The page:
The subject of ethical leadership has received much scholarly attention in recent years (Den Hartog 2015). The meta-analytic review of Bedi et al. (2016) includes no less than 134 empirical studies on the antecedents and outcomes of ethical leadership. Recent work on the outcomes of ethical leadership includes Zhu et al.’s (2015) study of the relationship between ethical leadership and follower voice and performance; Zheng et al.’s (2015) investigation of the effects of ethical leadership on emotional exhaustion of followers; and Van Gils et al.’s (2015) exploration of the impact of ethical leadership on follower’s organizational deviance. Studies of the antecedents of ethical leadership, at both the situational and personal levels, have found that leaders who have had ethical role models are more likely to become ethical leaders (Brown and Treviño 2014). These studies have also found that the personality traits of agreeableness and conscientiousness are positively related to ethical leadership (Kalshoven et al. 2011a).

There seems to be a general consensus on the meaning of ethical leadership despite the variety of research topics on the subject. Brown et al.’s (2005, p. 120) definition of ethical leadership as “the demonstration of normatively appropriate conduct through personal actions and interpersonal relationships, and the promotion of such conduct to followers through two-way communication, reinforcement, and decision-making” is widely accepted without much discussion. This definition is used in most ethical leadership studies (e.g., Avey et al. 2011; Bedi et al. 2016; Chughtai et al. 2015; DeConinck 2015; Kalshoven et al. 2011a, b; Mayer et al. 2012; Mo and Shi 2017; Piccolo et al. 2010; Rubin et al. 2010; Walumbwa et al. 2011; Walumbwa and Schaubroeck 2009). Only a few scholars, such as Eisenbeiß (2012) and Voegtlin et al. (2012), have raised any criticism about it. The wide adoption of this definition, which is based on social learning, is remarkable because Brown et al. presented this concept as relevant only to their research. They made no claims of advancing a general definition of ethical leadership; their definition was “for here” (Brown et al. 2005, p. 120).

Given that most empirical studies on ethical leadership are based on Brown et al.’s definition, the question is whether this definition is generally valid. If it is not, then what are the implications for the generalizability of the results of those studies? This paper reviews the definition of Brown et al. but uses social development instead of social learning as the lens with which to study ethical leadership. This paper argues that ethical leadership does not only follow ethics but that it also leads it. To make this argument, I use Carroll’s (1979) typology of corporate social responsibility, which takes proactivity as the highest level of social responsibility. Contrary to Brown et al.’s (2005) suggestion, an ethical leader is not only a moral person and a moral manager who demonstrates what is normatively appropriate behavior and follows the current ethical norms. An ethical leader is also a moral entrepreneur who creates new ethical norms. This paper will therefore explore the relevant antecedents and outcomes of this new component of ethical leadership. I propose that new moral issues for which there is either no or inadequate morality create the need and room for moral entrepreneurship, and that once established, moral entrepreneurship contributes to the development of both society and the trust of stakeholders. This paper will also explore the avenues of empirical and normative research that this new component of ethical leadership opens up. As the backdrop to this discussion, we now turn our attention to the development and use of Brown et al.’s definition of ethical leadership.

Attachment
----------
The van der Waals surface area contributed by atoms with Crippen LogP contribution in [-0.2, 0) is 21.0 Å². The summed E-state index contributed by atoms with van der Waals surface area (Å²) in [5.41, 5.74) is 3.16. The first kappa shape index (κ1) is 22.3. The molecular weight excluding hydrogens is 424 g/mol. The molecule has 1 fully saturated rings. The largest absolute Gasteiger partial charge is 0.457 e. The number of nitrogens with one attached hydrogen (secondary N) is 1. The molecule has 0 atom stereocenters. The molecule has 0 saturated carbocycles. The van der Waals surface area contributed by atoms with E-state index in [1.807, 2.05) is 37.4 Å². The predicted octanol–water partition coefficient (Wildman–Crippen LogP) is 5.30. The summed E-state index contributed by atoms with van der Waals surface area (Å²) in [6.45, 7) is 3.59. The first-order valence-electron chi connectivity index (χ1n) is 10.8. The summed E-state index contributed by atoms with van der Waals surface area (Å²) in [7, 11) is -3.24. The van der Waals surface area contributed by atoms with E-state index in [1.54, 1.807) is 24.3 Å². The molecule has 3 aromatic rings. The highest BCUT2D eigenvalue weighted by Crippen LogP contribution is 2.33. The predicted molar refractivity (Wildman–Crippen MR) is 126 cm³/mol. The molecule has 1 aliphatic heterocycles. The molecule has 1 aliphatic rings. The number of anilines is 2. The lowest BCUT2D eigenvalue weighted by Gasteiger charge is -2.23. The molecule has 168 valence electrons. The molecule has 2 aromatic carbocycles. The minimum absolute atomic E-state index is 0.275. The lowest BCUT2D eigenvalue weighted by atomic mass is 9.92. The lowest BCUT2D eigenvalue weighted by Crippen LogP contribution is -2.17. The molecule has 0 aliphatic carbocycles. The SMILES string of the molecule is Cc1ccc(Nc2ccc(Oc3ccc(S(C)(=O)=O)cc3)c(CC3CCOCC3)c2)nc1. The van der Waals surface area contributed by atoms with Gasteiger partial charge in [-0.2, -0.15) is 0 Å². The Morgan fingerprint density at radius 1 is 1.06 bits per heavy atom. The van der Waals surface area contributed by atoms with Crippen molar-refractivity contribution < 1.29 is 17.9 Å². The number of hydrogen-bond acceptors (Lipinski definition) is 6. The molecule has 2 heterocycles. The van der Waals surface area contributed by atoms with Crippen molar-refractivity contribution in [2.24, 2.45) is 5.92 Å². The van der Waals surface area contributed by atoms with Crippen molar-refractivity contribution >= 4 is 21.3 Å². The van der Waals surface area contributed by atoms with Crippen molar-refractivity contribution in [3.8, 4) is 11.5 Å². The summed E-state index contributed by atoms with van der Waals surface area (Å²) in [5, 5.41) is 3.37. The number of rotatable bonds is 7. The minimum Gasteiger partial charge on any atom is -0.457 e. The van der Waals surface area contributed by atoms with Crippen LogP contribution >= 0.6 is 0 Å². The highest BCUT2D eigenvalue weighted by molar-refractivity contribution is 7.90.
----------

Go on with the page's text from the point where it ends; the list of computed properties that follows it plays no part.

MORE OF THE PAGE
Current Definition of Ethical Leadership